Over the holidays, long-term interest rates rose almost a half-percent, the 10-year Treasury note moving into the 3.8 percent range — the highest since the "double top" last summer. Mortgages have held remarkably well, with the lowest-fee stuff up to about 5.25 percent.
A renewed, two-group consensus drove the jump: The economy is in a solid recovery, or even if it isn’t, immense Treasury borrowing will force rates higher. Both groups agree that the Fed should stop its assistance, either because the economy no longer needs it, or because even if the economy does need help, to continue assistance would produce inflation.
I think this consensus is mistaken. There is no meaningful recovery under way, and the Fed has already pulled up short. More data like today’s will add to policymaking tension, force the administration’s hand, and soon have the Fed back to buying mortgages, Treasurys or both.
Today’s payroll report will be spun unrecognizably, but the reality is that no job creation is under way. New claims for unemployment insurance have fallen one-third from their peak last spring, but that positive signal is more than offset by an extraordinary shrinkage in those even trying to find jobs — 661,000 souls gave up last month.
The rate of unemployment stayed put, but the condition of the workforce is deteriorating.
Some sectors are OK. Health-care employment is unhinged from economic reality; big parts of technology are untouched (innovation is notably miraculous); and giant multinationals are improving.
However, the giants have no more connection to ordinary citizens than holiday gifts company Scrooge & Marley. The giants can shed labor and disinvest here and redeploy in still-hot emerging markets — into niches big and small all over the world. Nobody has access to adequate credit except those giants.
The greatest public-policy tension-builder is housing, and new reports added weight to frayed cables.
The Fed released its December meeting minutes this week. Noted widely: "a few" members wanted the Fed to stay in the MBS-buying business; one wanted it to stop altogether (see Inman News). Fair enough. …CONTINUED
However, the minutes contain a disturbing litany, repeated in an everybody-knows voice throughout 13 pages: "Sales of new homes increased significantly … Demand for housing continued to firm … The housing sector showed continuing signs of improvement …"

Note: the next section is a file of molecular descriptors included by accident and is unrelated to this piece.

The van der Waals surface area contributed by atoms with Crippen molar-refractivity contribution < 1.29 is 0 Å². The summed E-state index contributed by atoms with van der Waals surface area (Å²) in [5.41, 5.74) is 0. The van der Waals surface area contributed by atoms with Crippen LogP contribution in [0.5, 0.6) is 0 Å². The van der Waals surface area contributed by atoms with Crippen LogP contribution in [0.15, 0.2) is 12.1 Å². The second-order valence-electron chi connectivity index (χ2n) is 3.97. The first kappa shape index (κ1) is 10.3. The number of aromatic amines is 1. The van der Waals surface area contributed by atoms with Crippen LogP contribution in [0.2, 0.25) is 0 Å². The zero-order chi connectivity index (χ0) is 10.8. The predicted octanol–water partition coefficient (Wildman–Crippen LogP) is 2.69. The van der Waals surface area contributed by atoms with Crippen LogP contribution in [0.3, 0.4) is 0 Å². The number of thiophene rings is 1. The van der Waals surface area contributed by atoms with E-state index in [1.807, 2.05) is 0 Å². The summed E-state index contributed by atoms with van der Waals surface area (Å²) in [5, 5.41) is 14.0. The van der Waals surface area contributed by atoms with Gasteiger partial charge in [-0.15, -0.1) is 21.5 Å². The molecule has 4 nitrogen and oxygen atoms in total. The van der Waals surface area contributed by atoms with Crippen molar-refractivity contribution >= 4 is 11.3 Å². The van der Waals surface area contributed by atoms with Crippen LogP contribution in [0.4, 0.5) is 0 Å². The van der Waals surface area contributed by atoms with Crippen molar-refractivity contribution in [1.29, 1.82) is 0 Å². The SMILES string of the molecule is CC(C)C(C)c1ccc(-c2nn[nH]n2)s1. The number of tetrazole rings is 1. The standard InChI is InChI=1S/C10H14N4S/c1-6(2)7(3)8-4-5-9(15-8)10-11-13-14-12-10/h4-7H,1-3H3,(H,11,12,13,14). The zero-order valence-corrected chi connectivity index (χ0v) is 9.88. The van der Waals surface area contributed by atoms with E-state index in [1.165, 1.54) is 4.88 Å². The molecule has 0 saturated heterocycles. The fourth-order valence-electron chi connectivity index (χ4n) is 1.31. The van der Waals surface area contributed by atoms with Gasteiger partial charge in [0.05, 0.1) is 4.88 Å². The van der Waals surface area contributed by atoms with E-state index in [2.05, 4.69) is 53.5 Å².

I do not know if the Fed is trying positive jawbone, if it is in self-deception, or if it genuinely doesn’t understand, but it is mistaken.
MGIC, the mortgage insurer, released its latest market analysis and guide to its underwriters: of 73 metro areas, one (Denver) is rated "improving." The National Association of Realtors’ November measure of pending sales of homes "kerplunked" 16 percent. Seasonally adjusted applications for mortgages fell 22 percent over the holidays, 38 percent below one year ago.
Then, today the U.S. Federal Housing Finance Agency, the regulator of Fannie and Freddie, at last got around to its loan-portfolio performance report for the third quarter. It takes time to account for 30 million loans, but a 90-day lag seems a lot.
Mid-year last year these reports morphed into a "Foreclosure Prevention and Refinance" title, tub-thumping the agencies’ success at obeying administration demands for loan modification. Nothing beats Orwellian double-speak as indicator of failure in big institutions or government.
The FHFA trumpet: "405,700 … active trial and permanent loan modifications" as of Nov. 30, 2009. Bad is good!
Reality: "Trial" mods did increase by 212,000 in the third quarter. However, "completed" ones — people actually making new payments — increased by only 46,000. Perhaps half will redefault. Meanwhile, total delinquencies jumped 312,000 (net of mods), 208,000 of the increase in the 90-day-plus category certain to foreclose.
With tension building, "pretend" is wearing thin.
Lou Barnes is a mortgage broker and nationally syndicated columnist based in Boulder, Colo. He can be reached at email@example.com.
What’s your opinion? Leave your comments below or send a letter to the editor. To contact the writer, click the byline at the top of the story.